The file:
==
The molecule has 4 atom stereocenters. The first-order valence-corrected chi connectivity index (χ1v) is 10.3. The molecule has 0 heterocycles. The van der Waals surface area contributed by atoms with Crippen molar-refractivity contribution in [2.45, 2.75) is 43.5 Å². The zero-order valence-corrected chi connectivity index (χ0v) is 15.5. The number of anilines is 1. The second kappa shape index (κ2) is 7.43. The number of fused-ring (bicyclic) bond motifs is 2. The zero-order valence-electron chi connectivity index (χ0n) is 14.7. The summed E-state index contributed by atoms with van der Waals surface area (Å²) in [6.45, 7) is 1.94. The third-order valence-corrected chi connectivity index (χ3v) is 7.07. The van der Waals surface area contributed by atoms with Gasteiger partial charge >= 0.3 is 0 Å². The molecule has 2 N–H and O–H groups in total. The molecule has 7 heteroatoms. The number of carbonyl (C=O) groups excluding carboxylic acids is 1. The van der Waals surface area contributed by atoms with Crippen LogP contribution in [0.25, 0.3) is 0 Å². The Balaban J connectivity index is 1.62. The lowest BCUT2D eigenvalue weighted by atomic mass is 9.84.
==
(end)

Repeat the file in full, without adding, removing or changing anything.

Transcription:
The molecule has 4 atom stereocenters. The first-order valence-corrected chi connectivity index (χ1v) is 10.3. The molecule has 0 heterocycles. The van der Waals surface area contributed by atoms with Crippen molar-refractivity contribution in [2.45, 2.75) is 43.5 Å². The zero-order valence-corrected chi connectivity index (χ0v) is 15.5. The number of anilines is 1. The second kappa shape index (κ2) is 7.43. The number of fused-ring (bicyclic) bond motifs is 2. The zero-order valence-electron chi connectivity index (χ0n) is 14.7. The summed E-state index contributed by atoms with van der Waals surface area (Å²) in [6.45, 7) is 1.94. The third-order valence-corrected chi connectivity index (χ3v) is 7.07. The van der Waals surface area contributed by atoms with Gasteiger partial charge >= 0.3 is 0 Å². The molecule has 2 N–H and O–H groups in total. The molecule has 7 heteroatoms. The number of carbonyl (C=O) groups excluding carboxylic acids is 1. The van der Waals surface area contributed by atoms with Crippen LogP contribution in [0.25, 0.3) is 0 Å². The Balaban J connectivity index is 1.62. The lowest BCUT2D eigenvalue weighted by atomic mass is 9.84.